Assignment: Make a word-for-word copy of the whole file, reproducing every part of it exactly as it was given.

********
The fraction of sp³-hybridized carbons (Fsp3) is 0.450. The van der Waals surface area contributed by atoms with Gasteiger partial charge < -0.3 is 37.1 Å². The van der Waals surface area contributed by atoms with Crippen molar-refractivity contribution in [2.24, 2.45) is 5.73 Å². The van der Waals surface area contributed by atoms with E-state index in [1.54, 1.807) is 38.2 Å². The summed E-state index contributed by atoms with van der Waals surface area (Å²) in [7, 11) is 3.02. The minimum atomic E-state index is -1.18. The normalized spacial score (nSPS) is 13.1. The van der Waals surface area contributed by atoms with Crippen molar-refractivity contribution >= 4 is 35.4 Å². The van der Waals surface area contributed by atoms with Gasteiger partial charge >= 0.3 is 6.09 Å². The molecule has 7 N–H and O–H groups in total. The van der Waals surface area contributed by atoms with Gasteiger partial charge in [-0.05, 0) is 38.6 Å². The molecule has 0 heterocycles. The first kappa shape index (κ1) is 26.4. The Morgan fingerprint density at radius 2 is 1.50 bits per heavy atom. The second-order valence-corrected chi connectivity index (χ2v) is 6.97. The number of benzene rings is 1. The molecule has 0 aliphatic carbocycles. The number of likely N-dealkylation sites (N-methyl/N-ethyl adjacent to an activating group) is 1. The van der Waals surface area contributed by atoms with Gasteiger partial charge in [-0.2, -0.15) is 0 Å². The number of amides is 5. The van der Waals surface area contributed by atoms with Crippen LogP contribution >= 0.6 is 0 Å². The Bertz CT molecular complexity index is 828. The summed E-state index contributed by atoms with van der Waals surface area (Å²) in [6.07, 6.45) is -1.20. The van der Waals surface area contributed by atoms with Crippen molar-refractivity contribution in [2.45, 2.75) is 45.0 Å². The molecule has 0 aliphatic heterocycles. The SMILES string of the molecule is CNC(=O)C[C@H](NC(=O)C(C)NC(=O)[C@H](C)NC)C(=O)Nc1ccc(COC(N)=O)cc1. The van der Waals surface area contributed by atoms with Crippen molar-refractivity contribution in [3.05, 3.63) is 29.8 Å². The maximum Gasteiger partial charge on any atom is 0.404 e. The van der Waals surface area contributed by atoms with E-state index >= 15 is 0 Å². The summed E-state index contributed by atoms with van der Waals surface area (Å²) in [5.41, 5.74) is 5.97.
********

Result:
The fraction of sp³-hybridized carbons (Fsp3) is 0.450. The van der Waals surface area contributed by atoms with Gasteiger partial charge < -0.3 is 37.1 Å². The van der Waals surface area contributed by atoms with Crippen molar-refractivity contribution in [2.24, 2.45) is 5.73 Å². The van der Waals surface area contributed by atoms with E-state index in [1.54, 1.807) is 38.2 Å². The summed E-state index contributed by atoms with van der Waals surface area (Å²) in [7, 11) is 3.02. The minimum atomic E-state index is -1.18. The normalized spacial score (nSPS) is 13.1. The van der Waals surface area contributed by atoms with Crippen molar-refractivity contribution >= 4 is 35.4 Å². The van der Waals surface area contributed by atoms with Gasteiger partial charge >= 0.3 is 6.09 Å². The molecule has 7 N–H and O–H groups in total. The van der Waals surface area contributed by atoms with Gasteiger partial charge in [-0.05, 0) is 38.6 Å². The molecule has 0 heterocycles. The first kappa shape index (κ1) is 26.4. The Morgan fingerprint density at radius 2 is 1.50 bits per heavy atom. The second-order valence-corrected chi connectivity index (χ2v) is 6.97. The number of benzene rings is 1. The molecule has 0 aliphatic carbocycles. The number of likely N-dealkylation sites (N-methyl/N-ethyl adjacent to an activating group) is 1. The van der Waals surface area contributed by atoms with Gasteiger partial charge in [-0.2, -0.15) is 0 Å². The number of amides is 5. The van der Waals surface area contributed by atoms with Crippen LogP contribution >= 0.6 is 0 Å². The Bertz CT molecular complexity index is 828. The summed E-state index contributed by atoms with van der Waals surface area (Å²) in [6.07, 6.45) is -1.20. The van der Waals surface area contributed by atoms with Crippen molar-refractivity contribution in [2.45, 2.75) is 45.0 Å². The molecule has 0 aliphatic heterocycles. The SMILES string of the molecule is CNC(=O)C[C@H](NC(=O)C(C)NC(=O)[C@H](C)NC)C(=O)Nc1ccc(COC(N)=O)cc1. The van der Waals surface area contributed by atoms with Crippen molar-refractivity contribution in [3.05, 3.63) is 29.8 Å². The maximum Gasteiger partial charge on any atom is 0.404 e. The van der Waals surface area contributed by atoms with E-state index >= 15 is 0 Å². The summed E-state index contributed by atoms with van der Waals surface area (Å²) in [5.41, 5.74) is 5.97.